46. Prepare and dispense diagnostic radiopharmaceuti-
47. Prepare and dispense therapeutic radiopharmaceuti-
48. Label blood components with a radiopharmaceutical
according to protocol.
APPENDIX B: PROCEDURE, EQUIPMENT, AND
PHARMACEUTICAL LISTS AS OF MARCH 2003
● Radioaerosol ventilation
● Xenon ventilation
● Perfusion/ventilation quantitation
● Bone scan, limited, planar
● Bone scan, whole-body, planar
● Bone scan, 2-phase
● Bone scan, 3-phase
● Bone scan, 4-phase
● Bone scan, SPECT
● Myocardial perfusion, planar
● Myocardial perfusion, SPECT
● Myocardial perfusion, gated SPECT
● First pass for EF and wall motion
● Gated cardiac blood pool, rest
● Gated cardiac blood pool, stress
● Gated cardiac blood pool, SPECT
● Venogram/thrombus localization
● Cardiac shunt
● Adrenal imaging
● Parathyroid imaging
● Thyroid imaging
● Thyroid uptake
● Whole-body survey for thyroid metastases
● 67Ga tumor imaging, planar
● 67Ga tumor imaging, SPECT
● Monoclonal antibody imaging
● Peptide imaging
● Breast imaging
● Lymphoscintigraphy/sentinel lymph node localization
● Tumor imaging, 18F-FDG
● 67Ga infection imaging
● Tagged WBC imaging
● Bone marrow imaging
● Plasma volume
● Red cell mass
● Red cell sequestration
● Red cell survival
● Spleen scan with denatured RBCs
● Cystogram, direct
● Effective renal plasma ﬂow (ERPF)
● Glomerular ﬁltration rate (GFR)
89VOLUME 31, NUMBER 6, JUNE 2003
● Renal anatomy, planar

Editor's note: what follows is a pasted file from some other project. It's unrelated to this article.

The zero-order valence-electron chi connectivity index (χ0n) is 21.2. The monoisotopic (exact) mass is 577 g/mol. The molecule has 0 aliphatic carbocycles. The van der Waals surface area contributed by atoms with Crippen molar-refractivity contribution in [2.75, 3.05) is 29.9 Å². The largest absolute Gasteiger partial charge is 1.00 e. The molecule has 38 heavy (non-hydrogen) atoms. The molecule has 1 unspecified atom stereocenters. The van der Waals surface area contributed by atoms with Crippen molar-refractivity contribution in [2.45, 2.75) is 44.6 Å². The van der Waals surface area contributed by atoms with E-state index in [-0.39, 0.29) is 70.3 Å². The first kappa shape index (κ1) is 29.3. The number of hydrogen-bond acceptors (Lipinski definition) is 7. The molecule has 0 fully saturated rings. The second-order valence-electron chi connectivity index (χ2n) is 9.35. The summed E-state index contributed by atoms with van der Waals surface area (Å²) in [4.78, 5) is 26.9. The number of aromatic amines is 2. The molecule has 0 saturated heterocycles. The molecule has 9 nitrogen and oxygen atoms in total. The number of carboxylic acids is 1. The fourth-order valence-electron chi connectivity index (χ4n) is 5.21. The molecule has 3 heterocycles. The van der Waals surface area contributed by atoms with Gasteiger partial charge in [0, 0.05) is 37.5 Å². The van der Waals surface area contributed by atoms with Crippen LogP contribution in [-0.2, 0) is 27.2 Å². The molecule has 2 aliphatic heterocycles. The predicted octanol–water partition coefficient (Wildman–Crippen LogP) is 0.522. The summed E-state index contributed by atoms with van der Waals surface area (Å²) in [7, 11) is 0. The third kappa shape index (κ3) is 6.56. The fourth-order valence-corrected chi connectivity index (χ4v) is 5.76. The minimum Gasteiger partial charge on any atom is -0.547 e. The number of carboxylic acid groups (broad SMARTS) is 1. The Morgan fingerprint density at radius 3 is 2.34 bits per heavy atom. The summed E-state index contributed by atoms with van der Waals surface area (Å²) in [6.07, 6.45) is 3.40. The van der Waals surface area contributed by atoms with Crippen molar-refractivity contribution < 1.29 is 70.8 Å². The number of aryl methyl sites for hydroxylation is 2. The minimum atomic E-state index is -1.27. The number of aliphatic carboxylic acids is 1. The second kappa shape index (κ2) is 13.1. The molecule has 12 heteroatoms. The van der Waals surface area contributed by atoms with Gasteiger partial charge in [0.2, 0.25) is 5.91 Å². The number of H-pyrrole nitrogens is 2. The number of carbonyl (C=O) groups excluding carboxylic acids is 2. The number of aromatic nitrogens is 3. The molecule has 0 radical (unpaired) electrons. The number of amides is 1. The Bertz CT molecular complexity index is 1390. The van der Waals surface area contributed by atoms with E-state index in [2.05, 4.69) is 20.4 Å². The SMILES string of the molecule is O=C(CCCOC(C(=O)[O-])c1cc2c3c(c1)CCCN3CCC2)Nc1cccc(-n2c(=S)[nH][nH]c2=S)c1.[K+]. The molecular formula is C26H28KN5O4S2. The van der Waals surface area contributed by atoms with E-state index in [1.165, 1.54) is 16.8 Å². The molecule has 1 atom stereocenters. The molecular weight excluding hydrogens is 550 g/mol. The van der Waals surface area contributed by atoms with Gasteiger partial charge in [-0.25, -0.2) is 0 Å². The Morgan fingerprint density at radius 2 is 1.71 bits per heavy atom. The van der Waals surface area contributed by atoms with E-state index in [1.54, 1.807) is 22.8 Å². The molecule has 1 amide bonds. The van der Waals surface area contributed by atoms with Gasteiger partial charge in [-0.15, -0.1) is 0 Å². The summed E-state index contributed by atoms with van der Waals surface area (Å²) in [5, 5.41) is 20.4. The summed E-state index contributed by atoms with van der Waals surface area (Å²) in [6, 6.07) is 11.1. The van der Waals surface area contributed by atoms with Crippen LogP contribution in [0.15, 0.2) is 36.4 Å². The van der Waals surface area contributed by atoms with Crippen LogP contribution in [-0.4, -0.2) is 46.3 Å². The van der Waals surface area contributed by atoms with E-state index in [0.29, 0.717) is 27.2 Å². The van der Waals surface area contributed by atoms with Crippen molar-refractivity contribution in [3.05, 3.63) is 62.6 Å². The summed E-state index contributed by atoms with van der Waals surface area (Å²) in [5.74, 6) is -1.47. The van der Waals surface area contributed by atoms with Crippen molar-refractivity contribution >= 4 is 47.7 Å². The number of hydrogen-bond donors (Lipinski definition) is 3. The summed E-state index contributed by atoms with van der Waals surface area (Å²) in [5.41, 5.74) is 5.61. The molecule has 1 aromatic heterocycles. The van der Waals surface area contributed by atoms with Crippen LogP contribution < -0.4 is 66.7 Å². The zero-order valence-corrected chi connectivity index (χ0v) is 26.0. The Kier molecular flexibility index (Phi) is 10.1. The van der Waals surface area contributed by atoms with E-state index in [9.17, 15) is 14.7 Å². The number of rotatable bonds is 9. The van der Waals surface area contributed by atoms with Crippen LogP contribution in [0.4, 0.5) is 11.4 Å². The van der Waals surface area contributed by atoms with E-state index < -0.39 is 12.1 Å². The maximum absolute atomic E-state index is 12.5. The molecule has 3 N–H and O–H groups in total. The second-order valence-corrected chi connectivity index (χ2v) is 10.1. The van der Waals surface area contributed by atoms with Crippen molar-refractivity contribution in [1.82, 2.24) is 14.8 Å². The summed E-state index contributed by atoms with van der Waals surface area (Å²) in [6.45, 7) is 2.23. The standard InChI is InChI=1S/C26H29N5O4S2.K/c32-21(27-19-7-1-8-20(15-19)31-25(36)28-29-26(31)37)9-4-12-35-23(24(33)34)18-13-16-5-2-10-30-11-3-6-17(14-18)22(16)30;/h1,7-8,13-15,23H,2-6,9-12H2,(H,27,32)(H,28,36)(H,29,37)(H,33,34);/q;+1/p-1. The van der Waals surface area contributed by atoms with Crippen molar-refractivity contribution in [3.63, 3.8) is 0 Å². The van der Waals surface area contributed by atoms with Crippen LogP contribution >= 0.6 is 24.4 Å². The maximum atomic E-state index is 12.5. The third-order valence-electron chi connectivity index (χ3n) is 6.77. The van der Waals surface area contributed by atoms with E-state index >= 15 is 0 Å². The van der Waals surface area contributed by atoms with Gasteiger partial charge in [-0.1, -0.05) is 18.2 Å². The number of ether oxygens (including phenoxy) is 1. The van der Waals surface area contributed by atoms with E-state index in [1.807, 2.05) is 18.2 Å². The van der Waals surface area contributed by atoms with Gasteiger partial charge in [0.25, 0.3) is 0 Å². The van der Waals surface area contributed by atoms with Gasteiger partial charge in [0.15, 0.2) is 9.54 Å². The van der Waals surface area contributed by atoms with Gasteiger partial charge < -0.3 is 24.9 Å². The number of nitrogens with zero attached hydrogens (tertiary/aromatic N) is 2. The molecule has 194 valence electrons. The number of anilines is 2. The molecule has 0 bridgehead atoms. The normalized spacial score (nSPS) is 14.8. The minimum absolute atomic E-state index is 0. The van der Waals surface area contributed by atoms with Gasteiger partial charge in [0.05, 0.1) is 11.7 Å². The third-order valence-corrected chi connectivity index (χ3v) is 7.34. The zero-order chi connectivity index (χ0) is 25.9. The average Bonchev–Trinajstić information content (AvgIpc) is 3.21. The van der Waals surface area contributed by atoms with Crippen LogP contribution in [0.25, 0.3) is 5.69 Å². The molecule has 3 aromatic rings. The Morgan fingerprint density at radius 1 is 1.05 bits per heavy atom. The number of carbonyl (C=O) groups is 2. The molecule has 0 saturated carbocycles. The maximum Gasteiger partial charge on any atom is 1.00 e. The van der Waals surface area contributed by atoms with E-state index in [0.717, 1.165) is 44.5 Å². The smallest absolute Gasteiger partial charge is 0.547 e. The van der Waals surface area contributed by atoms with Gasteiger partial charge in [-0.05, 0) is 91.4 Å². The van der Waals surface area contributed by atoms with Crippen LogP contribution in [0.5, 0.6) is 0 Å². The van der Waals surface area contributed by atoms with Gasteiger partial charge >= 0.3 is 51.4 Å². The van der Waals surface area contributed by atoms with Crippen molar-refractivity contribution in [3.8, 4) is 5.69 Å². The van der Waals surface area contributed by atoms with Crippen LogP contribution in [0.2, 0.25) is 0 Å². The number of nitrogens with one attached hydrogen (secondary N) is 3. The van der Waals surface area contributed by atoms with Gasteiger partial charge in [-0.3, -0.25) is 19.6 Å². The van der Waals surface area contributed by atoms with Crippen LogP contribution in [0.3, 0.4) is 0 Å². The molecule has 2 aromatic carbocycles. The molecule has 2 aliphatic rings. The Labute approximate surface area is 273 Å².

● Renal anatomy, SPECT
● Renal ﬂow
● Esophageal motility/transit
● Gastric emptying (liquid/solid)
● Gastroesophageal reﬂux
● Gastrointestinal bleeding
● Hepatobiliary imaging
● Gallbladder ejection fraction
● LeVeen shunt patency
● Hepatic pump patency
● Liver–spleen, planar
● Liver–spleen, SPECT
● Meckel’s diverticulum
● Salivary (parotid)
● Schilling determination
● Helicobacter pylori breath test
Central Nervous System
● Brain ﬂow
● Brain imaging, planar
● Brain imaging, SPECT
● CSF leak
● CSF shunt patency
● Polycythemia vera/leukemia
● Thyroid carcinoma
● Metastatic bone pain
● Monoclonal antibody therapy
● Camera, planar only
● Camera, with SPECT
● Camera, dual-head, planar
● Camera, dual-head, SPECT
● Camera, multihead (3 or 4 heads)
● Camera, multicrystal
● Attenuation correction for SPECT
● Nuclear medicine–speciﬁc computer
● Formatter, multiimager
● Laser printer
● Wet ﬁlm
● Dry ﬁlm
● Video system
● Teleradiography (modem)
Quality Control Equipment
● Flat-ﬁeld ﬂood source (ﬁllable)
● 57Co sheet source
● Planar spatial resolution phantom
● 3-Dimensional SPECT phantom
● Sealed sources, including check sources and transmis-
● Dose calibrator
● Ionization survey meter
● G–M meter (Geiger counter)
● Xenon delivery system
● Xenon gas trap
● Aerosol delivery system
● Thyroid probe
● Well counter
● 90Mo/99mTc generator
● Fume hood
● Laminar ﬂow hood
Patient Care Equipment
● Intravenous infusion pump
● ECG monitor
● O2 saturation monitor (pulse oximeter)
● Glucose meter
Pharmaceutical List (Note: Only generic and/or
commonly known drug names are used on the NMTCB
● 99mTc-Sodium pertechnetate
● 99mTc-Sulfur colloid
90 JOURNAL OF NUCLEAR MEDICINE TECHNOLOGY
● 99mTc-Labeled RBCs
● Denatured 99mTc-labeled RBCs
● 99mTc-HMPAO-labeled WBCs
● 99mTc-Labeled FAB for colorectal cancer imaging (ar-
● 123I-Sodium iodide
● 131I-Sodium iodide
● 125I-Serum albumin/RISA
● 111In-Oxine-labeled WBCs
● 111In-Labeled MAB for prostate cancer imaging (ca-
● 111In-Ibritumomab tiuxetan
Miscellaneous Diagnostic Radiopharmaceuticals
● 201Tl-Thallous chloride
● 67Ga-Gallium citrate
● 133Xe gas
● 51Cr-Sodium chromate-labeled RBCs
● Radiolabeled vitamin B12 (cyanocobalamin)
● 32P-Chromic phosphate colloid
● 32P-Sodium chromate
● 131I-Sodium iodide
● 90Y-Ibritumomab tiuxetan
Miscellaneous Nonradioactive Agents
● ACD solution
● Ascorbic acid
● Intrinsic factor
● Vitamin B12
● Lugol’s solution/SSKI
● Potassium perchlorate
● Lidocaine (EMLA) cream
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91VOLUME 31, NUMBER 6, JUNE 2003